The interior of St Fin Barre's Cathedral boasts many interesting architectural details and pieces of art. The booklet you will get on paying your admission fee of EUR 3 (1.5 if you are a student or a child) will point them all out to you. For me the most interesting was the colourful pulpit with representations of the four evangelists and St Paul carved around it. I also loved the plaques and coats-of-arms on the walls in the walk way behind the chancel and the fantastic stained-glass windows representing stories from the New Testament, all designed by William Burges.
One of the more interesting cathedral exhibits is the 24 lb cannonball, shot from Elisabeth Fort just east of the Cathedral during the siege of Cork in 1690. Lodged in the spire of the mediaeval cathedral, it was discovered only on its demolition in 1865.
More pictures of the interior of the Cathedral can be found in my travelogue.
There are two cathedrals in Cork: the Roman Catholic St Mary's Cathedral and the Church of Ireland St Fin Barre's Cathedral.
The first monastery on the site of St Fin Barre's Cathedral is believed to have been established by St Fin Barre himself in around 606 A.D. The present, eleventh building of the Cathedral, amazingly ornate, was designed in the Neo-Gothic style by the English architect William Burges and erected between 1865 and 1870. Its magnificent facade abounds in statues, gargoyles and scenes from the Bible in bas-relief.
If you look up at the cathedral from Bishop Street, you will see the statue of the Golden Angel, who, according to legend, is going to blow her horn when the end of the world comes.
In 1999 both her horns were stolen during construction work, causing understandable confusion: how would the Corkonians learn about the end of the world now? Fortunately, the horns were found some time later to everybody's relief.
Well, I just had to make St Fin Barre's Cathedral my first stop of my visit. It is designed by fantasy neo-Gothic architect William Burges, who also designed two Castles at Cardiff (my home city).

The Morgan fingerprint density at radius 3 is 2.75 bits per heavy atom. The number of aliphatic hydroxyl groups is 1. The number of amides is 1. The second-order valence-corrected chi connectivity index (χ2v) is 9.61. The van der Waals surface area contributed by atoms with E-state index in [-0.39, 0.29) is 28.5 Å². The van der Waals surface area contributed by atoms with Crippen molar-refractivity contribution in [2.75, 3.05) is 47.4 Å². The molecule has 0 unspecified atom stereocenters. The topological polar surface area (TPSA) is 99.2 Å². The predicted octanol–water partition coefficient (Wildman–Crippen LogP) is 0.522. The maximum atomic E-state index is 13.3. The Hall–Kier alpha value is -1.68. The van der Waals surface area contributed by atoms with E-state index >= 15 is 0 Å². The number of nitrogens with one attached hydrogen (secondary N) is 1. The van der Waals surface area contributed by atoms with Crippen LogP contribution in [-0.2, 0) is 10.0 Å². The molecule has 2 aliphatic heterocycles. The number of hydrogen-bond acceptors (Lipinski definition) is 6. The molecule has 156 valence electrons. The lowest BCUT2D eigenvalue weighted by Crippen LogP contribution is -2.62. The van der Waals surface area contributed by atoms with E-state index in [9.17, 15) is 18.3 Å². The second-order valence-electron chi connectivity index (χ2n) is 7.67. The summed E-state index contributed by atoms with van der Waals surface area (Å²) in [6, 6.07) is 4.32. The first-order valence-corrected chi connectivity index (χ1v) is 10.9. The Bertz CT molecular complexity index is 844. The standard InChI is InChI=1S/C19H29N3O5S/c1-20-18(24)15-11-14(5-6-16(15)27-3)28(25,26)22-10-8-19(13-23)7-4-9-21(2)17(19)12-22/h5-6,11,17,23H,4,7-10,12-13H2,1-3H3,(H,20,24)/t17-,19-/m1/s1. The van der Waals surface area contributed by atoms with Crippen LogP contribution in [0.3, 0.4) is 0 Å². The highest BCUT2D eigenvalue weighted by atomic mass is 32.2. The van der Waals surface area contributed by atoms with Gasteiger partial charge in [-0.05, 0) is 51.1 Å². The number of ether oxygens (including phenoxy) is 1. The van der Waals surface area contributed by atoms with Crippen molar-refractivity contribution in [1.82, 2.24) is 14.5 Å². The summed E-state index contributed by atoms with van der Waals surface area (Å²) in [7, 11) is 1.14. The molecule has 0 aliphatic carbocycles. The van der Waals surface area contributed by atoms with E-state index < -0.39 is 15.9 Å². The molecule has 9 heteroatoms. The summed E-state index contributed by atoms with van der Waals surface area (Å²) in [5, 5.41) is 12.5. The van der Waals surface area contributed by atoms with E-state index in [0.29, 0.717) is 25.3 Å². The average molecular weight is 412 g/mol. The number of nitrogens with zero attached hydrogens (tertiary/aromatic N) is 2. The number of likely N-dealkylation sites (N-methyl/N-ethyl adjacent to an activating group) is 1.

The Cathedral, just outside the city centre, is a lovely squat composition of roofs and spires. And covered with carvings and gargoyles for good measure. This is not an ancient cathedral - Burgess died around 1880 - and Cork's cathedral was 'finished' in 1870.
Unfortunately all the colourful paintwork that Burges had carefully planned was not added. So you will have to go to Cardiff Castle or Castell Coch in Wales to see some of that. But there is still a nice ceiling over the chancel and some nice furnishings made of red Cork marble.
And some really very nice stained glass. For instance, above you, a big Rose Window showing God creating Earth, and twelve high windos showing the Signs of the Zodiac.
Altogether, a very cute bit of architecture!
P.S. there is a charge to enter, pay at the gift shop, not much - a couple of Euros, which probably pays for a few seconds heating!!
St Finbarr's Cathedral (Dean Street)
The French Gothic style of the Cathedral gives impressive architectural views. Built in the XIXth and designed by William Burges, the cathedral is part of the Anglican Church of Ireland. Christian worship has been offered on the site of the present Cathedral since the VIIth century.
Church of St. Anne Shandon
Saint Annes church is a much loved local landmark since 1722. Its famous chime of 8 bells made by Rudal of Gloucester together weigh over 6 tonnes. Its walls are 7ft thick and has both a sandstone and limestone facing, from which Cork takes its colours red and white. The clock is affectionately known as a four faced liar, since the east and west facings tell slightly different times. The panoramic view of the city is well worth the climb.
Holy Trinity Friary and Church
Holy Trinity is also well worth the visit. The location is on Fr. Mathew Quay in the heart of Cork City where it has overlooked the River Lee since the XVIIIth century.
Everybody visits St Finbar's Cathedral, one of Cork's most beautiful buildings but not everybody fully explores the grounds. There are some tombstones but it is much more a garden than a graveyard and an absolute oasis of peace and tranquility. Behind the old wall surrounding the cathedral is Dean Street , a narrow street of tall grey houses reminiscent of Victorian parsonages. These were the dwellings of the cathredral staff and some are now used as a hostel and an artists collective.
If you go to the end of this street and turn right you will come to Barrack Street and Elizabth Fort. Barrack street is not what you would call picturesque but it is narrow and hilly and very much traditional Cork. Some scenes from the film version of Angela's Ashes were filmed here a few years ago.
St Finbar's Cathedral grounds are open every day. Admission is free but there is a small charge to visit the inside of the cathedral.
Overlooking river Lee, St. Finbarr’s Cathedral is one of the most prominent features of Cork City whose fabulous architecture can easily be detected from all over town. In actual fact, its location also marks the founding spot from which the city of Cork finally emerged.